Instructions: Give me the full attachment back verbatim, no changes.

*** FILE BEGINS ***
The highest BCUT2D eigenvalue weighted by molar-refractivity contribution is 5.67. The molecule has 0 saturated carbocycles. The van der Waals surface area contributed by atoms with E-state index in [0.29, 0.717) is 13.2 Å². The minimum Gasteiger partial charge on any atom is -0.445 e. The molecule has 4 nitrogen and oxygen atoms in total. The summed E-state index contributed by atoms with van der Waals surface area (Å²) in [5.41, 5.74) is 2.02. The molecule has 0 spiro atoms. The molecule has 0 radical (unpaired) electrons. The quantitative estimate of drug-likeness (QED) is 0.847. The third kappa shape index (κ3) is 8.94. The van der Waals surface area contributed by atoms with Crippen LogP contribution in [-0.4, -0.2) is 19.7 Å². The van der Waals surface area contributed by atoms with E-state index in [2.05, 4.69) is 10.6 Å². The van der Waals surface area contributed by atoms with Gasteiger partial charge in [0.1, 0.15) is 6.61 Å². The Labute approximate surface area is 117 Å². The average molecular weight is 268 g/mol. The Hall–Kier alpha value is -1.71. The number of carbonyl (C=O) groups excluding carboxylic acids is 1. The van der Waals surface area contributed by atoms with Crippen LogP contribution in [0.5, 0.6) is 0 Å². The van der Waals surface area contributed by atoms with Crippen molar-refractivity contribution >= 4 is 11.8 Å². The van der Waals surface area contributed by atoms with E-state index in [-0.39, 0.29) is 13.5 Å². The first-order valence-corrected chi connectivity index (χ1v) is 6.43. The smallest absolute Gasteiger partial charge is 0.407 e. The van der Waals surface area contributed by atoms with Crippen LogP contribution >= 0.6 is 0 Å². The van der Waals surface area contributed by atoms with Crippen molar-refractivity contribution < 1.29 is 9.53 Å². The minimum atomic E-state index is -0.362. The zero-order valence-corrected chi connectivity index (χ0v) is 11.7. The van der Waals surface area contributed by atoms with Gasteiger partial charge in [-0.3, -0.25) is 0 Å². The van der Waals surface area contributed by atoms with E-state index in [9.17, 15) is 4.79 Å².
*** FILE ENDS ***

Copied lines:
The highest BCUT2D eigenvalue weighted by molar-refractivity contribution is 5.67. The molecule has 0 saturated carbocycles. The van der Waals surface area contributed by atoms with E-state index in [0.29, 0.717) is 13.2 Å². The minimum Gasteiger partial charge on any atom is -0.445 e. The molecule has 4 nitrogen and oxygen atoms in total. The summed E-state index contributed by atoms with van der Waals surface area (Å²) in [5.41, 5.74) is 2.02. The molecule has 0 spiro atoms. The molecule has 0 radical (unpaired) electrons. The quantitative estimate of drug-likeness (QED) is 0.847. The third kappa shape index (κ3) is 8.94. The van der Waals surface area contributed by atoms with Crippen LogP contribution in [-0.4, -0.2) is 19.7 Å². The van der Waals surface area contributed by atoms with E-state index in [2.05, 4.69) is 10.6 Å². The van der Waals surface area contributed by atoms with Gasteiger partial charge in [0.1, 0.15) is 6.61 Å². The Labute approximate surface area is 117 Å². The average molecular weight is 268 g/mol. The Hall–Kier alpha value is -1.71. The number of carbonyl (C=O) groups excluding carboxylic acids is 1. The van der Waals surface area contributed by atoms with Crippen LogP contribution in [0.5, 0.6) is 0 Å². The van der Waals surface area contributed by atoms with Crippen molar-refractivity contribution >= 4 is 11.8 Å². The van der Waals surface area contributed by atoms with E-state index in [-0.39, 0.29) is 13.5 Å². The first-order valence-corrected chi connectivity index (χ1v) is 6.43. The smallest absolute Gasteiger partial charge is 0.407 e. The van der Waals surface area contributed by atoms with Crippen LogP contribution >= 0.6 is 0 Å². The van der Waals surface area contributed by atoms with Crippen molar-refractivity contribution < 1.29 is 9.53 Å². The minimum atomic E-state index is -0.362. The zero-order valence-corrected chi connectivity index (χ0v) is 11.7. The van der Waals surface area contributed by atoms with Gasteiger partial charge in [-0.3, -0.25) is 0 Å². The van der Waals surface area contributed by atoms with E-state index in [9.17, 15) is 4.79 Å².